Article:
we have a hedge. i still love thinking that small sentence to myself, loving the green fence that lines two sides of our little yard. the thick weave of slim branches and ficus leaves is lovely to me, because i still get tired sometimes of barely glimpsing roofs over the top of tall, cement walls. the hedge is protective, though it's tiny pockets of space and vulnerability to strong clippers make it feel less like the wall it's really meant to be. it's alive and quiet, and the untrimmed side we share with a neighbor lends its space to a party of songbirds.
in the colder months, they sang with astonishing punctuality, striking up at seven in the morning and again at six in the late afternoon. now they sing all day, turning our open windows into transparent speakers, white squares of sparkling, soprano, free jazz-like sound. i'm as fond of them as i am of the hedge; like the garden snails, they're easy pet company, needing only an adequate place where they can make a little home.
a fondness for birds is something often seen--and heard--in the neighborhood here. almost every street has a house with a songbird cage, hung like an earring from a concrete eave, housing a pet that preens and sings out its simple company.
i have also visited at least one home where the collection of caged birds were colorful, talkative, beautiful, and almost certainly not legal. it seems that the predilection for feathered friends with pleasant voices can also reveal a darker side, beyond the restrictions of a too-small cage; bird trafficking is apparently no small business.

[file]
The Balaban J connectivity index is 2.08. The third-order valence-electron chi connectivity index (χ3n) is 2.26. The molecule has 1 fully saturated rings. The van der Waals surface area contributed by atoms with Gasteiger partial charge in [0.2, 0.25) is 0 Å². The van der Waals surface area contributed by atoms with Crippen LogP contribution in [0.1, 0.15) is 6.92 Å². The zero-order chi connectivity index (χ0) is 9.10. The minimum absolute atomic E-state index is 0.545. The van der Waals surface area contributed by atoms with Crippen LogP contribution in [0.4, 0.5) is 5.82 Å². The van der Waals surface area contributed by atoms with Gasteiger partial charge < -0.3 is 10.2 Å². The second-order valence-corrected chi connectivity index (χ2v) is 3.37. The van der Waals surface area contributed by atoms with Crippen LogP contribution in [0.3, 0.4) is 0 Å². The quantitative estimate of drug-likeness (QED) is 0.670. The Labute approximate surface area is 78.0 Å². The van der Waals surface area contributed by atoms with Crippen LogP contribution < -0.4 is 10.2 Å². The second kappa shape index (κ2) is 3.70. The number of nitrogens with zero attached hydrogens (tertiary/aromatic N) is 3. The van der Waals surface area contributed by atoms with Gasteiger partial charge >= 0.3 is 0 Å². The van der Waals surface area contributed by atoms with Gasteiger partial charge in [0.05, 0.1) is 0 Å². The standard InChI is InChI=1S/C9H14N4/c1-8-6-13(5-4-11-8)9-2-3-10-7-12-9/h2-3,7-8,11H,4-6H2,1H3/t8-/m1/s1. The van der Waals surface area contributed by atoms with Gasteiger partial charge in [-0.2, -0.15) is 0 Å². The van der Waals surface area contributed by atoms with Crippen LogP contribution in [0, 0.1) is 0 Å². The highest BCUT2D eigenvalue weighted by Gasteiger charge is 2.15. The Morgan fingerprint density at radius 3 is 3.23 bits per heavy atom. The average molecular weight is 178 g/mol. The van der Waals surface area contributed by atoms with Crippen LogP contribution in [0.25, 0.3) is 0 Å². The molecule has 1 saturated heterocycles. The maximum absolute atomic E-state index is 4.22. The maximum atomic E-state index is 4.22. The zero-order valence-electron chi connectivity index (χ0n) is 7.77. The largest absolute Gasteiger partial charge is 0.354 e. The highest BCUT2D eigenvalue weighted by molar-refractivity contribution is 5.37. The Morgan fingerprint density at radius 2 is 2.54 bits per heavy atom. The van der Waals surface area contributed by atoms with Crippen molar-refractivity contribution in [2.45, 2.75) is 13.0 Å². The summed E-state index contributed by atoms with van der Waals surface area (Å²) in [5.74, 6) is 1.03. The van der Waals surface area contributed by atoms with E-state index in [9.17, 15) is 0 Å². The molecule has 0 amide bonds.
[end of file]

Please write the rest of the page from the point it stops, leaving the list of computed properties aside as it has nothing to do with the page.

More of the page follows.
still, most birds singing for their caretaker's pleasure don't share such a shadowy history. theirs, a long one in latin america, seems to speak more toward a desire for ambiance and company, or beauty, or both--and i immediately think of books. hernán cortés wrote of the aztec rulers' hundreds of birds in well-cared captivity, and the most unforgettable novels of garcía márquez include caged birds in their magical character casts. isabel allende is one, as well, to breath life into pet birds, sharing a bit of action with them inside her sensational stories. my mother-in-law asked me once if pet birds were as popular in the united states as they clearly seem to be here. i had to say no, both in reality and in that other world called fiction.
i'm glad my new reality includes our own band of birds, glad to form a tiny part of this long songbird tradition. but i'm especially glad that i don't have to keep my singers in a cage. instead, we have a hedge. i love thinking that small sentence to myself.